Office Napping Solutions (Zzzz to Boost Productivity)
Though there are plenty titans of industry that have bragged about being able to get so much done on so little sleep (Apple CEO Tim Cook brags about getting 3 to 4 hours of sleep each night, for example), the science is pretty settled when it comes to the productivity benefits of sleep.
The more sleep you get, the better you perform – this includes grabbing 20 or 30 minutes of sleep during “power naps” in the middle of the day.
Scientists all over the world are in agreement that more people – particularly those working in high stress environments that rely on their creativity – could benefit greatly from grabbing an office nap every workday.
It might be a hard sell to your boss or management team, especially if they have already caught you dozing off on the clock, but that’s why we have put together this quick guide.
Share the ‘inside information’ contained below with leadership at your office and you might be able to change the culture and improve the productivity of the workforce almost overnight.
The benefits of taking a nap at work
To kick things off, it’s important to remember that the overwhelming majority of adults are operating with some sort of sleep deficiency.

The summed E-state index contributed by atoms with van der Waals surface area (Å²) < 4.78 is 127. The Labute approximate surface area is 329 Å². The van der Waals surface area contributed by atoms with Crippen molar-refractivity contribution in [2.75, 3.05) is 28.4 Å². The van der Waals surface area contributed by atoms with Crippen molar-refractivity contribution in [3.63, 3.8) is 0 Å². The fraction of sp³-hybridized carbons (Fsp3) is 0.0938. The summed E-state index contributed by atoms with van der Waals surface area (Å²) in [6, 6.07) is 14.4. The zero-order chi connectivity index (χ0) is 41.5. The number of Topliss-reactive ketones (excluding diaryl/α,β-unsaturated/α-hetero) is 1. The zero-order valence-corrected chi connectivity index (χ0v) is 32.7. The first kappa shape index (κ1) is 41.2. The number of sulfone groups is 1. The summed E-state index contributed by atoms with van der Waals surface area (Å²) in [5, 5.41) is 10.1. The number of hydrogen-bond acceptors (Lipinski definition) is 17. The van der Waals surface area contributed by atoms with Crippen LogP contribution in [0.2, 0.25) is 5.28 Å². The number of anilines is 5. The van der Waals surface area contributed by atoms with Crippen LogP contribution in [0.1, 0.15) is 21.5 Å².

According to the American CDC, more than 33% of all working adults aren’t getting the sleep they need on a nightly basis.
The average adult needs anywhere between seven and nine hours of sleep for optimum performance, but sleep study after sleep study shows that most of us are lucky to squeeze even six hours of uninterrupted sleep out of each night.
We wind up feeling sluggish, worn down, and unproductive because of this – and that sinks morale, drags down team performance, and handicaps productivity across the board at the same time. Imagine that compounding across the entire office and you can see why a lack of sleep is so destructive.
On the flip side of things, science has shown that even really quick “power naps” can boost our productivity through the roof even if they don’t contain all three phases of sleep usually required for a satisfactory sleep.